The Best Poems Of Thom Gunn

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In the previous post, I described in general the style and some of the themes of the poet Thom Gunn.  In this post I want to talk about my favorite complete poems of Gunn, which I will NOT be quoting in full.  They truly are in no particular order…

The Hug   … A sweet poem, non-passionate but physical, about the joy found in an embrace that is…  “locking me to you/ as if we were still twenty-two/ when our grand passion had not yet/ become familial.”

Considering The Snail     … including the lines:

“pale antlers barely stirring

as he hunts.  I cannot tell

what power is at work, drenched there

with purpose, knowing nothing.

What is a snail’s fury?”

Notice here, as is typical, the simplicity of the language.  Rare is the quadri-syllabic word in a Gunn poem.  Some poems barely contain a three-syllable word.  And there is no shame or loss in the lack of fancy-pants words.  Quite the opposite– sometimes, for the work at hand, flannel and wood are more appropriate than silk and pearls.

Philomen and Baucis     … This one goes against the type… The lines are long, the structure is looser, and the line-breaks more respectable.  The poem, about a longtime couple, sings the bliss contained in a relationship that not only improves the lives of two individuals who have become, on a certain level, one– but also emphasizes that this not simply a relationship that works (that’s cool enough), but this one has worked long-term.  Gunn explains how the couple…

“Riding the other’s nervous exuberance–

knew the slow thrill of learning how to love

what, gradually revealed, becomes itself,

expands, unsheathes, as the keen rays explore:

Invented in the continuous revelation.”

Lament     … A poem of easy, natural rhymes– So natural, in fact, that one –enraptured by the story– forgets that it rhymes, though the pleasant sounds at a half-conscious level add to the beauty of the work.  A masterful achievement it is to write something sincere and tragic in rhyme for a modern audience, for we live in age that no longer seems to take rhyme seriously, but automatically relegates it to the realms of pop songs, witticisms, staid moral advice, and jokes.  I think Lament is also Gunn’s longest poem, appropriate since it tells the story of friend’s long death culminating in an extended stay in the hospital.  In the latter part of his life, Gunn returns again and again to the subjects of sickness and death.  He is also writing, at that point, some of the best poetry of his long career.  Included in the poem are the lines:

“I’d never seen such rage in your before

As when they wheeled you through the swinging door.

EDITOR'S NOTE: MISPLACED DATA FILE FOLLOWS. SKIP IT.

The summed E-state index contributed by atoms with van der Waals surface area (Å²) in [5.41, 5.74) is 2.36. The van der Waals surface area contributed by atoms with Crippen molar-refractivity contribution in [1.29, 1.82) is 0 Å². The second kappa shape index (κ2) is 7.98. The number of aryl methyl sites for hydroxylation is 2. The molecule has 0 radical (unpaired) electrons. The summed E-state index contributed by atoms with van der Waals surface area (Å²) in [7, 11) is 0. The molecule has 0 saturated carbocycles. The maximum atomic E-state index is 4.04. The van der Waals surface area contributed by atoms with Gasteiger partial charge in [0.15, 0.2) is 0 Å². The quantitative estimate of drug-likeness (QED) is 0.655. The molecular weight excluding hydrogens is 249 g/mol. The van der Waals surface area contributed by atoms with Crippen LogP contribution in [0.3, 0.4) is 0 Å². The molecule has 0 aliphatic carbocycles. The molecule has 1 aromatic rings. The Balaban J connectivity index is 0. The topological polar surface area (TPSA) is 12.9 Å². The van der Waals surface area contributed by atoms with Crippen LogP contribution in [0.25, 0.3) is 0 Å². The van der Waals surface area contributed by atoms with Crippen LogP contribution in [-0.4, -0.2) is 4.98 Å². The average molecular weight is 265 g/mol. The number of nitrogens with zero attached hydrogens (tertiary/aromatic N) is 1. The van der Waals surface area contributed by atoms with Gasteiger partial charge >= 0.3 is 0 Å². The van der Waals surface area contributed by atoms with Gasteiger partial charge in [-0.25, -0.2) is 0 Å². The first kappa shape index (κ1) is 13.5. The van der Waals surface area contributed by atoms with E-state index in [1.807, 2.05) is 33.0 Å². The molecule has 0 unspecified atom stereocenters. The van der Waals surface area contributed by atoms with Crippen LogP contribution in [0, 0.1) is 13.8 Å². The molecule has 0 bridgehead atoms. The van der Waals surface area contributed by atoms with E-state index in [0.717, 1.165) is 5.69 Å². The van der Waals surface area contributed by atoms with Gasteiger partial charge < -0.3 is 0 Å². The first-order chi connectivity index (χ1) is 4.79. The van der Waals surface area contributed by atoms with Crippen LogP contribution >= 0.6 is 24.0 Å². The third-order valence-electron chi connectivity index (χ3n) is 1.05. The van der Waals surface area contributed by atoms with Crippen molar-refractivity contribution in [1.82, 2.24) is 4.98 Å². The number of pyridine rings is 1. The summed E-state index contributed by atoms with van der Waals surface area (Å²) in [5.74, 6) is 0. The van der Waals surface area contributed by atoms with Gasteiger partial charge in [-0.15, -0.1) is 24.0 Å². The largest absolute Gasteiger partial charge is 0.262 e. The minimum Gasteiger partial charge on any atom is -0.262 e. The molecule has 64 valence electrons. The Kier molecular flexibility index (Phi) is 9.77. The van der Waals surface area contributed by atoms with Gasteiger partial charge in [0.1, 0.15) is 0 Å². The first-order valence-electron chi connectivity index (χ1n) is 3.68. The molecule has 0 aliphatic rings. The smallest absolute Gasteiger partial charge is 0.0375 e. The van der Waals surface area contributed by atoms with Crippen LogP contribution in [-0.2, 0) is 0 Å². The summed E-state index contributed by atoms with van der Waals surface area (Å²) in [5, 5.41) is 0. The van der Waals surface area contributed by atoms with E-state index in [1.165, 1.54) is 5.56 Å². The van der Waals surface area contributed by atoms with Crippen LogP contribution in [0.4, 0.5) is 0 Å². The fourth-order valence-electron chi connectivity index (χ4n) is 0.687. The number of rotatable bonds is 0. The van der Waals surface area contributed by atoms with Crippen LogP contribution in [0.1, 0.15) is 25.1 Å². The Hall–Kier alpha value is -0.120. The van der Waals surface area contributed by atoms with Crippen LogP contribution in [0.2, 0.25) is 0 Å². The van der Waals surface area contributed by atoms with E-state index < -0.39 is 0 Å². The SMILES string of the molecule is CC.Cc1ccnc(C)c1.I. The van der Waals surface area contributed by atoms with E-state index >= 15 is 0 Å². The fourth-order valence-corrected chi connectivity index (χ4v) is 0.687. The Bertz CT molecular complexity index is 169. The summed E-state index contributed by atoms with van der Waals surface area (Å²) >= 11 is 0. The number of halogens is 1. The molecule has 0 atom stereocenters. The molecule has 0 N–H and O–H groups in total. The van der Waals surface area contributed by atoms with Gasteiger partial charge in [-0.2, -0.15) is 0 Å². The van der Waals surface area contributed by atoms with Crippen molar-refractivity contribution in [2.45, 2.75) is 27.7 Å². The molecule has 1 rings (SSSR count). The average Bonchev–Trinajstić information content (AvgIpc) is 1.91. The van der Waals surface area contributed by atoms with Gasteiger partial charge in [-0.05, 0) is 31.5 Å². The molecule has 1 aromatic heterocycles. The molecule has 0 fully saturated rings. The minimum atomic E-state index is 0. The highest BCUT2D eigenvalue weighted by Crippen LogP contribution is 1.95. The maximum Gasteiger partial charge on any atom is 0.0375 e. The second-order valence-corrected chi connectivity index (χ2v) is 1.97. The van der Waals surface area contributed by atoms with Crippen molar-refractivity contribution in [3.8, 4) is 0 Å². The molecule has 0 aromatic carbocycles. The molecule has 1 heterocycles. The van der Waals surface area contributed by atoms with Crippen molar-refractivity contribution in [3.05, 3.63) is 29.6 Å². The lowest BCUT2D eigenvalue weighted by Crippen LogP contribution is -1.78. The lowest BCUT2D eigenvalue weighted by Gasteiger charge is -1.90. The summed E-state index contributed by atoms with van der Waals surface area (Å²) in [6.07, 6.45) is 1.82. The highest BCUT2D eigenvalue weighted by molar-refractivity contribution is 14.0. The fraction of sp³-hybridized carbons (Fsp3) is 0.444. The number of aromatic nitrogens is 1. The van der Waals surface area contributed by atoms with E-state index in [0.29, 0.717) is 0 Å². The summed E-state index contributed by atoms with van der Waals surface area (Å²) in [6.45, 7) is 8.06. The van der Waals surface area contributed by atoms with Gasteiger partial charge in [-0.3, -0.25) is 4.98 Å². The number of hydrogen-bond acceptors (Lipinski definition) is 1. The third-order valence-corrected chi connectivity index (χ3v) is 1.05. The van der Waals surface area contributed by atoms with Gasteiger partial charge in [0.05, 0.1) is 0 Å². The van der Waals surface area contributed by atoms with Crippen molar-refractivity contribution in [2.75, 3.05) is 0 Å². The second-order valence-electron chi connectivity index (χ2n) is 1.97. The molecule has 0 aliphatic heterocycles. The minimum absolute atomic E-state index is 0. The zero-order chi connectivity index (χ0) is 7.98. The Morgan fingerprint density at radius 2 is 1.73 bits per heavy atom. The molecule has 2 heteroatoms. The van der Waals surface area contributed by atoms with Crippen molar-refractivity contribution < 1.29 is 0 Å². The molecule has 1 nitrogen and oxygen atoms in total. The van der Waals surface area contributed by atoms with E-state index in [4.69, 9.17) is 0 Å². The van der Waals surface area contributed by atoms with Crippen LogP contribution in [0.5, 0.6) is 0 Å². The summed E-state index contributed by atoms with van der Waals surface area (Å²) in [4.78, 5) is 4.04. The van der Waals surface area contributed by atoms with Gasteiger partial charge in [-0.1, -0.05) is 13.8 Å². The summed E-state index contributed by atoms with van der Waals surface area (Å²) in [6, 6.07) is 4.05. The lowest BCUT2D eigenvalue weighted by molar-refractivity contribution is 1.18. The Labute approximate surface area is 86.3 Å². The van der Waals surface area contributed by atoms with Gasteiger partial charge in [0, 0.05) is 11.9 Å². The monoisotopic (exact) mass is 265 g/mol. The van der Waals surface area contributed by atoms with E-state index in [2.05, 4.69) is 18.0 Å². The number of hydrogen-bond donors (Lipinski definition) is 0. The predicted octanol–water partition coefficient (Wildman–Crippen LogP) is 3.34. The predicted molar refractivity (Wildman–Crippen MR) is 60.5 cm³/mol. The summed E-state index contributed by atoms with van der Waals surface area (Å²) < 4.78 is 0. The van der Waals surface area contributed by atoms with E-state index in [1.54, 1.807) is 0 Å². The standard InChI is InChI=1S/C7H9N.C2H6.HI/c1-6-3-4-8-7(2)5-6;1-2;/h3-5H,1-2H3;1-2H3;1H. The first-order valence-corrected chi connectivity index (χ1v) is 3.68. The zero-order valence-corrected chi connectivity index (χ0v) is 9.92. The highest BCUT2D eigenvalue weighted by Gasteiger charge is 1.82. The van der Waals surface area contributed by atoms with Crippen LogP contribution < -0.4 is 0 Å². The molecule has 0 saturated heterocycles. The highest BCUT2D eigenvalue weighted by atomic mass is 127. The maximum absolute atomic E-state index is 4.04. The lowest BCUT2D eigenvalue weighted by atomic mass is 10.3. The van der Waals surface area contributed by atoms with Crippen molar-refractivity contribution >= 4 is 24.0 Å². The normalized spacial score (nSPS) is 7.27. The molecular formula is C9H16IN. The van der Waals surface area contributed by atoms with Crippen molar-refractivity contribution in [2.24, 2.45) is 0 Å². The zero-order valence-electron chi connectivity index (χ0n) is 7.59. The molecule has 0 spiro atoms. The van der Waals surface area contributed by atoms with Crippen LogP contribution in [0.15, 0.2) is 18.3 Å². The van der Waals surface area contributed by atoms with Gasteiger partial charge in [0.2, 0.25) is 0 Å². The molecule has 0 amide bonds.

For you knew rightly, they conveyed you from 

those normal pleasures of the sun’s kingdom

the hedonistic body basks within

and takes for granted– summer on the skin,

sleep without break, the moderate taste of tea

In a dry mouth.”

Toward the end comes the tragic lines:

“You were not ready and not reconciled,

feeling as uncompleted as a child”

And, after his friend does pass away, the poet steps outside into the hospital’s garden plot and finds that it is “too warm, too close, and not enough like pain.”

Keats At Highgate   … A little vignette concerning the meeting of Keats with Coleridge, and Coleridge’s dismissal of the young poet as “loose” and “slack.”

Well Dennis O’Grady  … a cute poem about the meeting of two elderly people on the street, both happy just be able to stroll through “the slight December sunshine” of their lives.

The J Car  … One of Gunn’s sickness-and-death poems from his later years, it expresses quietly yet powerfully the meeting of a dying friend for lunch, and includes the heart-rending lines…

“Unready, disappointed, unachieved,

He knew he would not write the much-conceived

Much hoped-for work now, nor yet help create

A love he might in full reciprocate.”

The Gas-Poker   … Tells of a mother’s suicide by natural gas inhalation– but not in the sensational manner one might assume for such a ghastly tale, but told dispassionately, with no penetrating psychoanalysis or sympathetic explanations offered.  We get very few details– and all of those from the outside– but they are the right details… like a newspaper account of the event written by the world’s best journalist.

The Dump   … An unpretentious little fantasy about a man visiting the library of a dead writer.

For my general overview post on Thom Gunn, you can go… here.

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